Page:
Smith, Eacret fight through current, kelp to win Semana Nautica 6-mile swim

If swimming six miles in the ocean isn’t challenging enough, the competitors who took part in the annual Semana Nautica event also had to deal with a strong current and heavy kelp in their journey from the Goleta Beach Pier to Hendry’s Beach on Sunday morning.

Those two factors reflected in the times. Seven swimmers last year finished under two hours, with winner Stewart Reid clocking 1:43.50. On Sunday, Ed Smith finished first in 2:29.14 and Valerie Eacret was the top woman in 2:38.42.

“It felt like a washing machine out there,” said Reid, who came in eighth in 2:41.12. “It’s hard to get rhythm when the ocean hits you from both sides.”

Smith powered his way through the current and kelp to win for the first time. He’s been a Semana Nautica ironman, completing the 1-mile swim (37th place), 3-mile swim (9th), the 15k road race (72nd) and 5-mile run-swim biathlon (5th).

“Ed did a great job,” Reid praised. “With all the races he’s done, that was a great effort on his part.”

“It just tradition,” said Smith of doing all the events. “It’s become my thing. It’s sort of the summer get-fit campaign.”

The warm water made the swim tolerable, but the current made it unbearable at times.

“It was probably a longer swim than it usually is,” Smith said. “It’s like swimming in quicksand. There was a period there where there was a lot of current.”

Smith said he pulled away with about a mile to go.

“You don’t like to be sprinting at the end,” he said. “It’s good to be clear and not worry about it. I made my break at five miles and tried to get a bit of distance and space and backstroked on the way in, so it was good.”

Smith was doing the race for the eighth time. He said he used to paddle it for a friend and started swimming it when the friend left town.

“I knew all these people and they talked me into doing it,” he said.

“It’s definitely not my favorite, Smith added. “It’s not enjoyable, it’s just one of the traditional races. You’ve got to do it.”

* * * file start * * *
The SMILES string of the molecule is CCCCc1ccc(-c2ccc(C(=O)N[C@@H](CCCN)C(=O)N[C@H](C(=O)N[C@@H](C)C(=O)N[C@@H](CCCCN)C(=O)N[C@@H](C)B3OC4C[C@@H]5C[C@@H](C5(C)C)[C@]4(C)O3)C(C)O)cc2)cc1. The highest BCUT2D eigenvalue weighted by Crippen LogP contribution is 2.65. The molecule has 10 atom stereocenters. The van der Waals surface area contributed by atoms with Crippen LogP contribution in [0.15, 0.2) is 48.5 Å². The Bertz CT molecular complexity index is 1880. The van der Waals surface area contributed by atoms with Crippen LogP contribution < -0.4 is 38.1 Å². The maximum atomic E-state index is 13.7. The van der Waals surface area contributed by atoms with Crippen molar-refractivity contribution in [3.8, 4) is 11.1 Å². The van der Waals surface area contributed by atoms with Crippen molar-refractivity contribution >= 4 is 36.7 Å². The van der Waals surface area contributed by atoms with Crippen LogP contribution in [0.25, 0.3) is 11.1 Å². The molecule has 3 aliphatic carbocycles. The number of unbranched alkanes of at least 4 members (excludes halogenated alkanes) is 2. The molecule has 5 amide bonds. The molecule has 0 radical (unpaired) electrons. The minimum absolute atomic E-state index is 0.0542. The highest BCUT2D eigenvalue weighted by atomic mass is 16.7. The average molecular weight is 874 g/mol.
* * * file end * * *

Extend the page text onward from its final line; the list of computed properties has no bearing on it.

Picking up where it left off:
Eacret, a former Dos Pueblos swimming standout entering her senior year at Tufts University, was doing the race for the first time.

She said she decided to do it to prepare for her final season as a competitive swimmer.

“This will be the last summer I’m really going to train for competitive swimming,” said Eacret, a 2008 Dos Pueblos grad. “I knew I wouldn’t want to do it if I wasn’t in shape; I knew I wouldn’t want to do it if I didnt have friends doing it, and I knew I wouldn’t want to do it if the water wasn’t warm. And I had all three this year, so I figured I’d do it.”

Her friend, Santa Barbara High grad Isabel Dickinson, was the second woman finisher in 2:51.36. Tina Hill was next in 2:53:44.

The second overall finisher was Moby Coquillard, a masters distance swimmer from San Mateo in 2:31.48, and Chris Dahowski, who’s crossed the Catalina Channel, was third in 2:32.

Santa Barbara’s Chip Blankenhorn, who last year swam across the Strait of Gibraltar came in fourth in 2:36:15 and Kurt Baron of Ventura was fifth in 2:38.30.

Baron was part of the Ventura Deep Six, a relay team that last September set the world-record for the longest continuous open-water swim by a relay. They covered 202 miles, starting in Ventura, swimming to Santa Barbara and finishing in La Jolla.  Three other team members also completed the six-miler: Dr. John Chung (7th in 2:40.31), Tom Ball (17th, 3:05.59) and Jim Neitz (21st, 3:23.46).

Aaron Chang, who came in 23rd, summed up the feeling of the finishers as ran up the beach to the finish line: “Holy cow, that was a long swim.”